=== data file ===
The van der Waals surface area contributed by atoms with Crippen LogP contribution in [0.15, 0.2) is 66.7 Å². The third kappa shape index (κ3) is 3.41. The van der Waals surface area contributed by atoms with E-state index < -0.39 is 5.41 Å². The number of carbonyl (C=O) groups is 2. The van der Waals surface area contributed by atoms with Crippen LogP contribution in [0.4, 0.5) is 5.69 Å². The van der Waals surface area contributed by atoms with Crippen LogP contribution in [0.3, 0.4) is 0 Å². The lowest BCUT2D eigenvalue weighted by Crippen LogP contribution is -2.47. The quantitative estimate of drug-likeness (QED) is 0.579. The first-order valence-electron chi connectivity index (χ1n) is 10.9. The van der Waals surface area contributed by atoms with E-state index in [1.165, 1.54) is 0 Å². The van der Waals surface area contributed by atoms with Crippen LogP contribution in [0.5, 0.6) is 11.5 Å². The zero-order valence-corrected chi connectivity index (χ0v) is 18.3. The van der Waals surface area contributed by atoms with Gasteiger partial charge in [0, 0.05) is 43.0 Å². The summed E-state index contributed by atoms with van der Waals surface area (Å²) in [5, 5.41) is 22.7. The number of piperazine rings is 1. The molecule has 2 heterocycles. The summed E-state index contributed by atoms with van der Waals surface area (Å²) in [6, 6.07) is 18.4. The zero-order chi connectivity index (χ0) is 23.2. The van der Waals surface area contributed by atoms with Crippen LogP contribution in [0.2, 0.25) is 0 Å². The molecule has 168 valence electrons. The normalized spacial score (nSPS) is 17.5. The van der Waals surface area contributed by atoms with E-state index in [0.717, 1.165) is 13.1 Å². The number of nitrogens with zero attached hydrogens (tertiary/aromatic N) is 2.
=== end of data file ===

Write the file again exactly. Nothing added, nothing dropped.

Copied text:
The van der Waals surface area contributed by atoms with Crippen LogP contribution in [0.15, 0.2) is 66.7 Å². The third kappa shape index (κ3) is 3.41. The van der Waals surface area contributed by atoms with E-state index < -0.39 is 5.41 Å². The number of carbonyl (C=O) groups is 2. The van der Waals surface area contributed by atoms with Crippen LogP contribution in [0.4, 0.5) is 5.69 Å². The van der Waals surface area contributed by atoms with Crippen LogP contribution in [0.3, 0.4) is 0 Å². The lowest BCUT2D eigenvalue weighted by Crippen LogP contribution is -2.47. The quantitative estimate of drug-likeness (QED) is 0.579. The first-order valence-electron chi connectivity index (χ1n) is 10.9. The van der Waals surface area contributed by atoms with E-state index in [1.165, 1.54) is 0 Å². The van der Waals surface area contributed by atoms with Crippen LogP contribution in [0.5, 0.6) is 11.5 Å². The zero-order valence-corrected chi connectivity index (χ0v) is 18.3. The van der Waals surface area contributed by atoms with Gasteiger partial charge in [0, 0.05) is 43.0 Å². The summed E-state index contributed by atoms with van der Waals surface area (Å²) in [5, 5.41) is 22.7. The number of piperazine rings is 1. The molecule has 2 heterocycles. The summed E-state index contributed by atoms with van der Waals surface area (Å²) in [6, 6.07) is 18.4. The zero-order chi connectivity index (χ0) is 23.2. The van der Waals surface area contributed by atoms with Crippen LogP contribution in [0.2, 0.25) is 0 Å². The molecule has 168 valence electrons. The normalized spacial score (nSPS) is 17.5. The van der Waals surface area contributed by atoms with E-state index in [0.717, 1.165) is 13.1 Å². The number of nitrogens with zero attached hydrogens (tertiary/aromatic N) is 2.